The issue of leg room is a big one in my family. My two youngest sons are 6'-7" and 6'-6" and have been unable to drive a number of different vehicles that I've either rented or brought home for test drives. A few cars are said to be very good in this area, however. Those include the Honda Fit and Nissan Cube (both have high roof lines). Shaqulle O'Neal does commercials for the Buick LaCrosse, which suggests that it can fit a 7-footer, but I haven't verified it. Surprisingly, Smart Cars are also said to be pretty good, again because of the high roof line. We've found that cars with sun roofs and moon roofs aren't very good. Tall people end up with their heads squeezed up against the ceilings.
I also own the new Outback - my fourth Subaru. While these are good cars, the most affordable and fuel efficient AWD vehicles around, they do suffer from poorly designed user interfaces.
The horizontal, center console mounted, seat heater switches that Richard mentions, have been their design essentially forever (at least from mid '90s). And yes, they are very easy to accidentally turn on. It is nice to hear that Richard, like myself, is a diehard manual transmission fan. Apparently the console designers do NOT drive a manual, and don't realize how easy it is to hit the buttons when shifting.
Perhaps the worst interface design is the Bluetooth system. A simple "passthrough" operation, like on Bluetooth headsets, would be quite usable, and easy to design. But no, the designers have opted to make it more complex and less usable. You must record the name and number of only up to 20 contacts, and use their "less than perfect" voice recognition operation. Why? A passthrough connection to the phone, which generally has a much better voice recognition, would be much more usable. I can only guess that the designers are not using Bluetooth when driving. Or they suffer from the poorly trained marketeer's curse of "We have some technology. Let's use it, no matter how silly it is." I guess they never heard of KISS.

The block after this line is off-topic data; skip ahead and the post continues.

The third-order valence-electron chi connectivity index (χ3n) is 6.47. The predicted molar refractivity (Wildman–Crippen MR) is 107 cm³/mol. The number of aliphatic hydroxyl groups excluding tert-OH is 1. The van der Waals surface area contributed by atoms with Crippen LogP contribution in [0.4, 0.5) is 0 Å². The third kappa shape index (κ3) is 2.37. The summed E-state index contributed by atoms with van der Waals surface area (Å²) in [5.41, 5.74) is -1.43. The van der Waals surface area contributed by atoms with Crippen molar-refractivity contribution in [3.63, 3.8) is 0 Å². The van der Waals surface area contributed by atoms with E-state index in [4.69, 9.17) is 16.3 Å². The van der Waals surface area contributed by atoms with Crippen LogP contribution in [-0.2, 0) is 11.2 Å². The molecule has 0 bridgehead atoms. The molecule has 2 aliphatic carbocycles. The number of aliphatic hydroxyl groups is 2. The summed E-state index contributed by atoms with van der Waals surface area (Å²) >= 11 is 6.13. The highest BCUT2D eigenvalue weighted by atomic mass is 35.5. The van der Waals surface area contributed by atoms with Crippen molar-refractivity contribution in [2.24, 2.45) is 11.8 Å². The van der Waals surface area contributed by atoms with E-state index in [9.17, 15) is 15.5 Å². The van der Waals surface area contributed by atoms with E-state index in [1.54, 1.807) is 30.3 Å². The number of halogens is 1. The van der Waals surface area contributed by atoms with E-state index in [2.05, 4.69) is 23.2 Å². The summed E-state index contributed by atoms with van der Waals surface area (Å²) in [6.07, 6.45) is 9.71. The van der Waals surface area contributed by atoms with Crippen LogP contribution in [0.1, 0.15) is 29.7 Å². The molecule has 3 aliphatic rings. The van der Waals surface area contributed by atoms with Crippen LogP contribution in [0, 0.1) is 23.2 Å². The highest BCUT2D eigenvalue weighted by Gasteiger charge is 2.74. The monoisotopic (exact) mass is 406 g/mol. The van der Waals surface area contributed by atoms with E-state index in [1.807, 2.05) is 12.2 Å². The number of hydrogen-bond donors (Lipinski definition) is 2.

Wow, so the problems continue to be a bother. I went through a period when I used a good number of rental cars. The first thing I did was check where the lights were and how the window wipers worked. Those are hard systems to learn on the spot.
All electrical switches should have spill proofing feature or else they should not be placed in a horizontal surface near the console. Seat warmer, power windows, etc.
Here is a somewhat stretched real story of unprotected switch.
A quarter fell through the open slot of the shifter bezel, lodged i somewhere below and eventually shifted and jammed the shifter position switch open. After I parked the car in the airport parking lot I couldn't remove the key to lock the car! Apparently the design intent was to require the shifter to be in P to release the key, ostensibly for safety. But with that particular failure mode the security of the car was thoroughly compromised. I was lucky to have a passenger so I could dispatch a live human guard while picking up the second, arriving passenger.